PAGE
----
The Seoul of Asia?
Having just returned from a very busy week in Korea this morning, I am feeling the usual "it's good to be home." We worked in Suwon all week and through the entire national holiday of Friday to finish at 2am Saturday morning, and then I had all of Saturday and most of Sunday to actually be a tourist in Seoul.
Seoul is an interesting place. The first thing that caught my eye is just how complicated the metro system is. There are 9+ different lines, and they all seem to intersect between each other. The nice thing is that there is some English here; most places have very little. It was a little disappointing to effectively press the reset button, when I had gotten used to getting around with the limited set of Chinese characters I recognize. Hangul is an entirely different beast. Additionally, Google Maps is severely lacking for Seoul.
It was interesting that at the company I was at, maybe one-in-five people were either Indian or caucasian (mostly Russians). I didn't expect that kind of multicultural feel anywhere in Asia.
Walking around Seoul, one learns very quickly. It's all about the little things. For example, I had no idea that Seoul actually got snow in the winter. I was approached so many times by kids who wanted to try their English. It was usually just "hello," but some kids actually carried on a five minute conversation. There were even numerous groups of kids being taken on tours by English teachers, and their grasp of the language sounded perfect.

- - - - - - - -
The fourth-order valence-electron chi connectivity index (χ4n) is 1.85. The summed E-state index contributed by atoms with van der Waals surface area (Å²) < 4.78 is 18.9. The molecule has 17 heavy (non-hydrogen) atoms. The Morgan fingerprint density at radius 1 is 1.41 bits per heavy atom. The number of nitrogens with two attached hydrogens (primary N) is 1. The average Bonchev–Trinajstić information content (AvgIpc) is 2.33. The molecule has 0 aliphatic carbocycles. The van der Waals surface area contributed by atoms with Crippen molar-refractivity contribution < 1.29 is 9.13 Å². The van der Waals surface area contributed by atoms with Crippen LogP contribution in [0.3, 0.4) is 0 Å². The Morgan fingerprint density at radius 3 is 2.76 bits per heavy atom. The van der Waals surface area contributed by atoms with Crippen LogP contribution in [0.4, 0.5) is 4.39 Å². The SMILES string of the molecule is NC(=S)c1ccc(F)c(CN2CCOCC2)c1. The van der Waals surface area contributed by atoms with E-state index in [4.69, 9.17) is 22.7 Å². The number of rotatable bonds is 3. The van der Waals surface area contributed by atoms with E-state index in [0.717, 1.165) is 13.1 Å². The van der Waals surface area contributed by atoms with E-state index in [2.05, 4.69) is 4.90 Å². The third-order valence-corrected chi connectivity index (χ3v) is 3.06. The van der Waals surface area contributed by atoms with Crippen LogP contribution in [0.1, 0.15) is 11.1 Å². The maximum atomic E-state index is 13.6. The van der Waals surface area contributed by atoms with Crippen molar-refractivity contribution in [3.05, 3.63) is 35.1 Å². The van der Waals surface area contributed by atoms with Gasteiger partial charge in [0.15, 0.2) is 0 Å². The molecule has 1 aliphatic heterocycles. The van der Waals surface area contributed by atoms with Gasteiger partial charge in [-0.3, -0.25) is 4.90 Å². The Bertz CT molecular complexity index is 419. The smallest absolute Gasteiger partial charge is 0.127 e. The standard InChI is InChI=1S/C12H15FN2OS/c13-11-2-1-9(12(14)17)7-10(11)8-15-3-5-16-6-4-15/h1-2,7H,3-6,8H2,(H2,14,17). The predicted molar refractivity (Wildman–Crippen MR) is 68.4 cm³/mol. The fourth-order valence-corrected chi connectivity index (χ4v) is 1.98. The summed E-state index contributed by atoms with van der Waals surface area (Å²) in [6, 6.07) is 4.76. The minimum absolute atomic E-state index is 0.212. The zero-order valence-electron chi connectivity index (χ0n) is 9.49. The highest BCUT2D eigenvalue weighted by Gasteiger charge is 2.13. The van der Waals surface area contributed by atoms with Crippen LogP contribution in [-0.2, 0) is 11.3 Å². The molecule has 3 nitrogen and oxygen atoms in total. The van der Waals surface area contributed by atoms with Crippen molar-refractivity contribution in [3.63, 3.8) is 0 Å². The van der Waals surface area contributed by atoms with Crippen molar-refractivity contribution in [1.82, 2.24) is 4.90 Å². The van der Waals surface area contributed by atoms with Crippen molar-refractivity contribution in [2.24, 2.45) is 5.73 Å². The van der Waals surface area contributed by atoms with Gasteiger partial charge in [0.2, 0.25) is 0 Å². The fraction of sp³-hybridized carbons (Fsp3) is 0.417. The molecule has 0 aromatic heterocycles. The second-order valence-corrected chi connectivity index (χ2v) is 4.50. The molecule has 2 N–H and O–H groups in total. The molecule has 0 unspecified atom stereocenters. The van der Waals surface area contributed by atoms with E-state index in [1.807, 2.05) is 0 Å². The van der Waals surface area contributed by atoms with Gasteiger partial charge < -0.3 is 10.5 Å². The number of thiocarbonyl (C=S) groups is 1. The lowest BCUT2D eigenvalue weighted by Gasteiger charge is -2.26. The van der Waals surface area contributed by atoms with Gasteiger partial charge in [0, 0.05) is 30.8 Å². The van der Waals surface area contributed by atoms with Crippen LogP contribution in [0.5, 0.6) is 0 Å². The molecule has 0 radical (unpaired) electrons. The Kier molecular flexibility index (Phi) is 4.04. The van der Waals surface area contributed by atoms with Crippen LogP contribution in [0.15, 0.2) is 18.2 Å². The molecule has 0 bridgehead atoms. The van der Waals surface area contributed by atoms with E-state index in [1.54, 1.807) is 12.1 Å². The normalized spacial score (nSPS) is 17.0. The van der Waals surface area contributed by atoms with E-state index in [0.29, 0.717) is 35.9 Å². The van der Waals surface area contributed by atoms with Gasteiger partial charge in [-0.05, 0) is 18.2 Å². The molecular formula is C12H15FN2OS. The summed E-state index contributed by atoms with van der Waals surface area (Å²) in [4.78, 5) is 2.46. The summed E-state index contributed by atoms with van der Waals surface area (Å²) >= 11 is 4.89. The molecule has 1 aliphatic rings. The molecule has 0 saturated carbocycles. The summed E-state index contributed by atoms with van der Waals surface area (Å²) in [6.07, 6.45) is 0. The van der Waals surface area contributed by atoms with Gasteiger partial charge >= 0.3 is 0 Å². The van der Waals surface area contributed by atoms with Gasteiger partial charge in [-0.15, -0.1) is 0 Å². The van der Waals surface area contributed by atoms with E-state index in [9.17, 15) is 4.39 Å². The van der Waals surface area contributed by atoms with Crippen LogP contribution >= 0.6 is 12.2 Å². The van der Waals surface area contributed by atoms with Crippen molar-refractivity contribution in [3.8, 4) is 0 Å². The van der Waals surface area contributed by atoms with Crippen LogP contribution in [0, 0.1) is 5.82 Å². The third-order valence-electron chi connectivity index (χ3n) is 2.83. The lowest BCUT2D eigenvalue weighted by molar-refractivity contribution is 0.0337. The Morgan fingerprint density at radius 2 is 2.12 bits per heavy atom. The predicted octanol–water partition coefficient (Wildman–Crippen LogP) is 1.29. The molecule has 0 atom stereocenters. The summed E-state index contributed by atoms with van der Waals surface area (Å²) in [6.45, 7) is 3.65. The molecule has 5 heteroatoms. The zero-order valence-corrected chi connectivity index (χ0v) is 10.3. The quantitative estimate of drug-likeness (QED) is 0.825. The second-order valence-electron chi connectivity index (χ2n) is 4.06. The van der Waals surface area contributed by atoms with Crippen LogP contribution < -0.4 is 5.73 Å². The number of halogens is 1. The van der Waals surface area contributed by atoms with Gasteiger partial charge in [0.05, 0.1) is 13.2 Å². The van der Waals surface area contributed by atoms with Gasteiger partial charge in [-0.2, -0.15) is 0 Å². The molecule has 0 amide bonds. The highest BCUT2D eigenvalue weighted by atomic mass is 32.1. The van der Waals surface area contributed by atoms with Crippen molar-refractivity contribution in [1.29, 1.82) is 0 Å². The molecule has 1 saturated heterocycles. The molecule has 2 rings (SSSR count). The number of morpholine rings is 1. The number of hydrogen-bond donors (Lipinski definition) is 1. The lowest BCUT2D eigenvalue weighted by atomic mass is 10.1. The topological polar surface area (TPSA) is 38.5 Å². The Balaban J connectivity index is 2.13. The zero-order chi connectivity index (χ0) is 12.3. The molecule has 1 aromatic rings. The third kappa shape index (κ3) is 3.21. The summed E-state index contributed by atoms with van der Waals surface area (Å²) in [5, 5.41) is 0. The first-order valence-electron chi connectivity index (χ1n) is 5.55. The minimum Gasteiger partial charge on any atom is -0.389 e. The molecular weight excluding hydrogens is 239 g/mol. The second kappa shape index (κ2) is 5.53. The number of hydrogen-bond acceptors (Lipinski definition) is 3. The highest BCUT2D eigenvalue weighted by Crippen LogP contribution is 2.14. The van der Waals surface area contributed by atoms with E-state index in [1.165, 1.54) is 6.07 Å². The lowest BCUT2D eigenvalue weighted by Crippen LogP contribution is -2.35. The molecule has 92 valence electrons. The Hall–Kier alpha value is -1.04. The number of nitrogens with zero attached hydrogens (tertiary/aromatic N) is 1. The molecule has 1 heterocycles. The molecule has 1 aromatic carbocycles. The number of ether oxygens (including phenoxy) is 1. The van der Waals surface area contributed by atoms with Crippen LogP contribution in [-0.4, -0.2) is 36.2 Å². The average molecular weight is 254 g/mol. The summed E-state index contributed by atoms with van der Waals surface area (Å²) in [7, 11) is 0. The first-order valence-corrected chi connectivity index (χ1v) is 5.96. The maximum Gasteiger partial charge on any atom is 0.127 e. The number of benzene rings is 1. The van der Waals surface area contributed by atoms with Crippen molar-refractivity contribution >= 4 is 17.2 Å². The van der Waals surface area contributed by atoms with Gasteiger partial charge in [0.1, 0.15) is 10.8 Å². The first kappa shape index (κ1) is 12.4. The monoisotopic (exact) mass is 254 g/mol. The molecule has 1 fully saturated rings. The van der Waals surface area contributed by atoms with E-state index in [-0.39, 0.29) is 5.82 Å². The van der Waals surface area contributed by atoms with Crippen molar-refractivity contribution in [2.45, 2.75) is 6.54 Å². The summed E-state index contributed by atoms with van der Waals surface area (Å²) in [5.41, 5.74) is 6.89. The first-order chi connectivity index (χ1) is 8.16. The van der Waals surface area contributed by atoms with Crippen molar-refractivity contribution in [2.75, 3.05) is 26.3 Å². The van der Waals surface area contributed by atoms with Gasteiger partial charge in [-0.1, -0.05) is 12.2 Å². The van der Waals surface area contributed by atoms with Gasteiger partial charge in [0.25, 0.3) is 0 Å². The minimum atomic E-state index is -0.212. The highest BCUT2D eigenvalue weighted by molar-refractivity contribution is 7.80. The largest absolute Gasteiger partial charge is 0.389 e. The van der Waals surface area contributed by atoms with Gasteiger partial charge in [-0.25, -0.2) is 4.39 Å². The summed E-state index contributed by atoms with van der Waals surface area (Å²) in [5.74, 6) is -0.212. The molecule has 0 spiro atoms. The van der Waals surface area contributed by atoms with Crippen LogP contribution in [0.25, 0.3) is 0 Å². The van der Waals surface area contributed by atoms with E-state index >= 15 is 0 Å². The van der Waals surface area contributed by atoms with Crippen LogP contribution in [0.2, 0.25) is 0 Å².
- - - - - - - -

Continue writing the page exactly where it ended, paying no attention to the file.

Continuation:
I spent all of Saturday walking around the various palaces in the city. It was rainy, making it surprisingly cool. It was a little hard to keep up with what was what, the various dynasties, and so on. What I did note was that there was a lot of shared history with China, so some of the names and major events were familiar.
Sunday, I had to check out of the hotel, so I took my luggage and checked it into lockers at the Korea War Museum. I spent the entire day there. This was time very well spent, as it really filled in all of the gaps in Korean history, like only a museum can. Also, I finally got a complete understanding of how World War 2 set about the Korean War. The museum is top-notch and highly recommended.
The flight back was interesting. Leaving Seoul on Sunday at 21:20, with a 13-hour time difference, the plane arrived at Toronto on Sunday at 21:25. A thirteen hour flight in the span of five minutes!
In the end, if I were to contrast Seoul and Taipei, I would say they are very similar. Seoul seemed more "international." Taipei is less expensive and has more written English everywhere. It was good to visit and learn.
There is plenty more Asia left to experience.